A Meditation on Bodies, Food, and the Pursuit of Beauty
When I was eleven, my family and I went to dinner with the Sundells every Wednesday. Karen and Bob sat at one table with my parents; Anne and I sat at another. We brought Barbies, plunking them into the empty breadbasket and calling it a yacht. We made them dresses with coral napkins and staged impromptu fashion shows on our placemats. After the salad, and extensive discussions on which Barbie was prettiest, we put the dolls aside and turned our attention to the waitresses.
Conversations usually began with something like “Look how pretty she is,” and then moved to assessments of footwear and eyeliner. For instance, Bridgette, our usual server, was tall and striking and always wore pendulous earrings. “I bet her husband buys her all that jewelry,” I remember Anne saying. We were just a decade into our lives, and already we were well-versed in conventional standards for beauty. We even knew the narratives that went along with them. And we knew Bridgette had it––that nebulous appeal rooted somewhere in her genes or her workout regimen or her facial cream. And so did Barbie. It was still uncertain how we’d go about achieving it, but sometimes we practiced with lipstick filched from our mothers’ handbags.
That night at home I stood in front of the mirror next to my naked mother while she appraised herself. She turned one way, then the other. I turned one way, then the other. She pushed her fingertips into the almost unnoticeable tissue on her hips, measured the jut of her ribs and collarbones with her hands. I ran my hands over my round eleven-year-old cheeks and the bulge of my abdomen, still at full capacity with birthday cake. I left the room without warning. She found me minutes later, squeezed into the gap between the wall and my bed, face wet. “What’s wrong, honey?” she asked. I said simply, “I don’t look like you.”
My father was there before she could answer. “Jeri,” he said, an unusual edge in his voice. They stepped into the hall and spoke in voices low but animated, and I heard him tell her not to scrutinize herself in my presence. “She’s eleven,” he said. “It’s too young. She can eat a whole cake if she wants to.” Somehow those words, true as they were, failed to stick.
• • •
Once, for Christmas, Karen bought my mother a book called Wabi-sabi. Its subject was a Japanese worldview, an aesthetic centered on the acceptance of imperfection. That same year, my mother gave Karen a new pair of tennis shoes and a card that read, “Know your limitations, then defy them.” My mother read aloud from the book on the drive home from dinner: “In all things there are deficiencies which are signs of beauty. All things are more beloved for their imperfections.” After a block, she gave up and closed the book.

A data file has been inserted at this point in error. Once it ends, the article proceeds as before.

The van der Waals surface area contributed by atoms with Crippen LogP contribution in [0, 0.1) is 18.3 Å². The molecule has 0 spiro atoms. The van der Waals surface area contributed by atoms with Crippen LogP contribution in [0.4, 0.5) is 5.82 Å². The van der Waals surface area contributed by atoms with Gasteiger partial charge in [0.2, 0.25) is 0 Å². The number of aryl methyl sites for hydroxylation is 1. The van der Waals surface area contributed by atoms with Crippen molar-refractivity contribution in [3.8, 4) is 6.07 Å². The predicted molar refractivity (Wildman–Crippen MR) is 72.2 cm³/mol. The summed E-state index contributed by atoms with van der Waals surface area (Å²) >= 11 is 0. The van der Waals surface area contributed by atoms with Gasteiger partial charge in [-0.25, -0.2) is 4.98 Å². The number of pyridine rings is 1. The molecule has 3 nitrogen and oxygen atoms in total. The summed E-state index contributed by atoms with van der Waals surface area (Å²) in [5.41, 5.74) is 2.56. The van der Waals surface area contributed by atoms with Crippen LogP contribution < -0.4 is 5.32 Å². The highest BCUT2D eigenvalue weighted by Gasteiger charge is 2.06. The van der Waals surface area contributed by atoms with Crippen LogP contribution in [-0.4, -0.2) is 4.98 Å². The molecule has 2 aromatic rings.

When her gaze is turned away from the mirror, my mother recognizes beauty everywhere. One afternoon out walking in Scotland, I turned to point out the skeleton of an abbey in the trees and saw that she had tears in her eyes. “Look at the path!” she trilled. “Isn’t it gorgeous?” I laughed. Of all the things she could have remarked on—the sweeping countryside, the looming crags, the fingernail of coastline between city and sea—she’d chosen the trail beneath our feet. I was struck then, as I often am, by her boundless appreciation and her near-limitless conception of loveliness. For her, it is everywhere: in the whir of a springtime lawn mower, in an empty locust’s shell. And yet, when she looks at herself, it shrinks to scarcity or is absent altogether.
I’ve often tried to trace my mother’s obsession backwards, to work out its origins. Her appearance is a source of self-worth, to be sure, and one that she shares with each of her four sisters, but why is it the most important one? I imagine sometimes that it’s because she married so young, packing boxes into my dad’s mustard-yellow jalopy and driving off to elope at 18. If that’s the case, perhaps her prominent collarbones and flat stomach stand in for the profession she never had, though she’s been dancer, teacher, bookkeeper, model. And mother, of course, which, in the end, made all the others impossible.
She feels this choice still, feels still that she somehow fell short. It bothers her most when my father tells stories about his patients or when she is asked where she went to college, and in these moments she is quiet. Later, as we sip chamomile tea in my bedroom, she says, “Maybe it’s not too late for culinary school” or “I’m going to start dancing again.” The next day she laces up running shoes, or goes on a juice fast, or bends into a hundred flawless downward-facing dogs. She does these things fanatically. And all talk of dancing and culinary school is suspended, at least until the next stranger asks, “What did you major in?”